OBJECTIVES: Remodeling of the extracellular matrix (ECM) is a key event in different lung disorders, such as fibrosis and cancer. The most common cell type in the connective tissue is fibroblasts, which transdifferentiate into myofibroblasts upon activation. All myofibroblasts express α-SMA, which has been found to be upregulated in lung fibrosis and cancer. We evaluated the potential of α-SMA as a noninvasive biomarker of activated fibroblasts in lung fibrosis and cancer.

METHODS:\r\nA monoclonal antibody was raised against the N-terminal of α-SMA, and a novel competitive enzyme-linked immunosorbent assay (ELISA) measuring α-SMA was developed and technically characterized. Levels of α-SMA were measured in the fibroblast model, \"scar-in-a-jar\", and in serum from patients with idiopathic pulmonary fibrosis (IPF), chronic obstructive lung disorder (COPD) and non-small cell lung cancer (NSCLC) belonging to two different cohorts.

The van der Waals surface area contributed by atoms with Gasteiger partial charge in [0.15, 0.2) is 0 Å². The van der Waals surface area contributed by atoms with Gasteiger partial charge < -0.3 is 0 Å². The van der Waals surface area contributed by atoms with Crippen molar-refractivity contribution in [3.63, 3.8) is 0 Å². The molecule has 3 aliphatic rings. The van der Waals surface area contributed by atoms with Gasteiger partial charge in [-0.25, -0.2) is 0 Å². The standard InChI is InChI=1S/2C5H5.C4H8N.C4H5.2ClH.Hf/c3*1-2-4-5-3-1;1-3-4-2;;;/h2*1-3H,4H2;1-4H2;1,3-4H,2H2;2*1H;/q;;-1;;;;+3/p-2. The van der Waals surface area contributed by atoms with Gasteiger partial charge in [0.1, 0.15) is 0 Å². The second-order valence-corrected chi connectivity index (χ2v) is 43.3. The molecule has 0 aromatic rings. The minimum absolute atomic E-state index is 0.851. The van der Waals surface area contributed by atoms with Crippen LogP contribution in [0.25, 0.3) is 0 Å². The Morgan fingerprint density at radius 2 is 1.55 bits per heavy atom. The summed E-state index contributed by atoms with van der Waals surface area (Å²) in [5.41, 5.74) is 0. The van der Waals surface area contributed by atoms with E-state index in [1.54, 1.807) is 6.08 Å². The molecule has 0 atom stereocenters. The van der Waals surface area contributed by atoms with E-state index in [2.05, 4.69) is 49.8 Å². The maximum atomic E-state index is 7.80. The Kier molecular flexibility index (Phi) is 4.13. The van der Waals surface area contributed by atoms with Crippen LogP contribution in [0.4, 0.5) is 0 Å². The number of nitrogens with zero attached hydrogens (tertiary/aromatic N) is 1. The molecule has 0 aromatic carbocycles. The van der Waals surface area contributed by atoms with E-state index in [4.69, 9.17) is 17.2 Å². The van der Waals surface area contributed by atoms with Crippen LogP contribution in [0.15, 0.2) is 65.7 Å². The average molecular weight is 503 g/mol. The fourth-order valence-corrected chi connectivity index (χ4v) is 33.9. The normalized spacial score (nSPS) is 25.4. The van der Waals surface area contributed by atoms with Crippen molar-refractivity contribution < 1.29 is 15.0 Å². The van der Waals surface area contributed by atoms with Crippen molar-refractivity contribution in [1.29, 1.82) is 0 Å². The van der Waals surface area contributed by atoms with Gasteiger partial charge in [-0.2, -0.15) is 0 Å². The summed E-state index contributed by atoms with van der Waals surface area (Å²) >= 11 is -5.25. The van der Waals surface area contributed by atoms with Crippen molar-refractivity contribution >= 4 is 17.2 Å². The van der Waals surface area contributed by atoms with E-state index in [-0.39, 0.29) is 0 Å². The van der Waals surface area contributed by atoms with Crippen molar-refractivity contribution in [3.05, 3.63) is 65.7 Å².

RESULTS: The novel α-SMA assay was developed and validated as technically robust. Based on the scar-in-a-jar results, α-SMA was only present in the fibroblasts activated by TGF-β. In cohort 1, levels of α-SMA were significantly higher in IPF, COPD and NSCLC patients compared to healthy controls (P = 0.04, P = 0.001 and P \u003c0.0001, respectively). The area under the receiver operating characteristics (AUROC) for separation of healthy controls from IPF patients was 0.865, healthy controls from COPD patients was 0.892 and healthy controls from NSCLC patients was 0.983. In cohort 2, levels of α-SMA were also significantly higher in NSCLC patients compared to healthy controls (P = 0) and the AUROC for separating NSCLC and healthy controls was 0.715.

CONCLUSIONS: In this study we developed and validated a robust competitive ELISA assay targeting the N-terminal of α-SMA. The level of α-SMA was upregulated when adding TGF-β, indicating that α-SMA is increased in activated fibroblasts. The level of α-SMA in circulation was significantly higher in patients with IPF, COPD and NSCLC compared to healthy controls. This assay could potentially be used as a novel noninvasive serological biomarker for lung disorders by providing a surrogate measure of activated fibroblasts.

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